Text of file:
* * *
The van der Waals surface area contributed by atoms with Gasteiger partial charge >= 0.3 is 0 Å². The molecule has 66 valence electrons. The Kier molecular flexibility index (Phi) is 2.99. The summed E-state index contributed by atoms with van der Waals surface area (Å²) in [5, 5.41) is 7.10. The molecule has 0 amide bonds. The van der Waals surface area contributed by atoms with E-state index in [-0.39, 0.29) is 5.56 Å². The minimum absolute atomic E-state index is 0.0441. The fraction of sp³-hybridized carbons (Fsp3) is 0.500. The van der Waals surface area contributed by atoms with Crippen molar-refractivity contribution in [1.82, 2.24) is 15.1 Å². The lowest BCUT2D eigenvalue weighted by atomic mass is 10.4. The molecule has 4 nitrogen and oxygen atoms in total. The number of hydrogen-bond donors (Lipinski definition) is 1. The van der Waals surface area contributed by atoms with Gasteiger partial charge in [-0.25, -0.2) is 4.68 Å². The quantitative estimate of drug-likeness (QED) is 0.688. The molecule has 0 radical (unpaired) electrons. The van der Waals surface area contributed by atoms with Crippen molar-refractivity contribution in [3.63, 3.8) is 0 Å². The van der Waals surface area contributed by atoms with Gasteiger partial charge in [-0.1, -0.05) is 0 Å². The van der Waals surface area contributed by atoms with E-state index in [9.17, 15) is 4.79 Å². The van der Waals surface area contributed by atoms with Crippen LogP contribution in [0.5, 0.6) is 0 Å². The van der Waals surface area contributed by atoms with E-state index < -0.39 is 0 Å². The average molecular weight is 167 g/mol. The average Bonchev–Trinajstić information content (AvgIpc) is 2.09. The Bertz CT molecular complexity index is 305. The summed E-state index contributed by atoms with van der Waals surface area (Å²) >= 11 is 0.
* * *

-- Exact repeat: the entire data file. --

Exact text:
The van der Waals surface area contributed by atoms with Gasteiger partial charge >= 0.3 is 0 Å². The molecule has 66 valence electrons. The Kier molecular flexibility index (Phi) is 2.99. The summed E-state index contributed by atoms with van der Waals surface area (Å²) in [5, 5.41) is 7.10. The molecule has 0 amide bonds. The van der Waals surface area contributed by atoms with E-state index in [-0.39, 0.29) is 5.56 Å². The minimum absolute atomic E-state index is 0.0441. The fraction of sp³-hybridized carbons (Fsp3) is 0.500. The van der Waals surface area contributed by atoms with Crippen molar-refractivity contribution in [1.82, 2.24) is 15.1 Å². The lowest BCUT2D eigenvalue weighted by atomic mass is 10.4. The molecule has 4 nitrogen and oxygen atoms in total. The number of hydrogen-bond donors (Lipinski definition) is 1. The van der Waals surface area contributed by atoms with Gasteiger partial charge in [-0.25, -0.2) is 4.68 Å². The quantitative estimate of drug-likeness (QED) is 0.688. The molecule has 0 radical (unpaired) electrons. The van der Waals surface area contributed by atoms with Crippen molar-refractivity contribution in [3.63, 3.8) is 0 Å². The van der Waals surface area contributed by atoms with Gasteiger partial charge in [-0.1, -0.05) is 0 Å². The van der Waals surface area contributed by atoms with E-state index in [9.17, 15) is 4.79 Å². The van der Waals surface area contributed by atoms with Crippen LogP contribution in [0.5, 0.6) is 0 Å². The van der Waals surface area contributed by atoms with E-state index < -0.39 is 0 Å². The average molecular weight is 167 g/mol. The average Bonchev–Trinajstić information content (AvgIpc) is 2.09. The Bertz CT molecular complexity index is 305. The summed E-state index contributed by atoms with van der Waals surface area (Å²) >= 11 is 0.